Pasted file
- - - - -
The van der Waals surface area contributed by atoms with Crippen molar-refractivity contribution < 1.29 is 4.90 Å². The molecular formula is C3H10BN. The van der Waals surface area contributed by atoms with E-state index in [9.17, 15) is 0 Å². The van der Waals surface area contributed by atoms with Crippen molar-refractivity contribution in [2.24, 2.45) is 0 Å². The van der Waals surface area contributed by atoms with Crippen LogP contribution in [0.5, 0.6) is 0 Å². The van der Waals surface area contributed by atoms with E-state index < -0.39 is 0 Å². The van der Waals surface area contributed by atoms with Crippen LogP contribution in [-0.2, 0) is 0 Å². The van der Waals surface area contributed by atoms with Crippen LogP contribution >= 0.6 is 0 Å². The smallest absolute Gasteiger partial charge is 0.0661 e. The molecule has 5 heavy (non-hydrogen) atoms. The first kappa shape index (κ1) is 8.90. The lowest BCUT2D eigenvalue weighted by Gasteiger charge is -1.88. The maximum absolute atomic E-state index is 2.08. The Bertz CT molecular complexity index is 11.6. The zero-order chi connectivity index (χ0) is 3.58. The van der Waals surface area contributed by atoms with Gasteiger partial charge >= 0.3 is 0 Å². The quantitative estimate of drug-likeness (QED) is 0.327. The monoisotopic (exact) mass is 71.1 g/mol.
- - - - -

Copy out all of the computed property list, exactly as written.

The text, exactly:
The van der Waals surface area contributed by atoms with Crippen molar-refractivity contribution < 1.29 is 4.90 Å². The molecular formula is C3H10BN. The van der Waals surface area contributed by atoms with E-state index in [9.17, 15) is 0 Å². The van der Waals surface area contributed by atoms with Crippen molar-refractivity contribution in [2.24, 2.45) is 0 Å². The van der Waals surface area contributed by atoms with Crippen LogP contribution in [0.5, 0.6) is 0 Å². The van der Waals surface area contributed by atoms with E-state index < -0.39 is 0 Å². The van der Waals surface area contributed by atoms with Crippen LogP contribution in [-0.2, 0) is 0 Å². The van der Waals surface area contributed by atoms with Crippen LogP contribution >= 0.6 is 0 Å². The smallest absolute Gasteiger partial charge is 0.0661 e. The molecule has 5 heavy (non-hydrogen) atoms. The first kappa shape index (κ1) is 8.90. The lowest BCUT2D eigenvalue weighted by Gasteiger charge is -1.88. The maximum absolute atomic E-state index is 2.08. The Bertz CT molecular complexity index is 11.6. The zero-order chi connectivity index (χ0) is 3.58. The van der Waals surface area contributed by atoms with Gasteiger partial charge >= 0.3 is 0 Å². The quantitative estimate of drug-likeness (QED) is 0.327. The monoisotopic (exact) mass is 71.1 g/mol.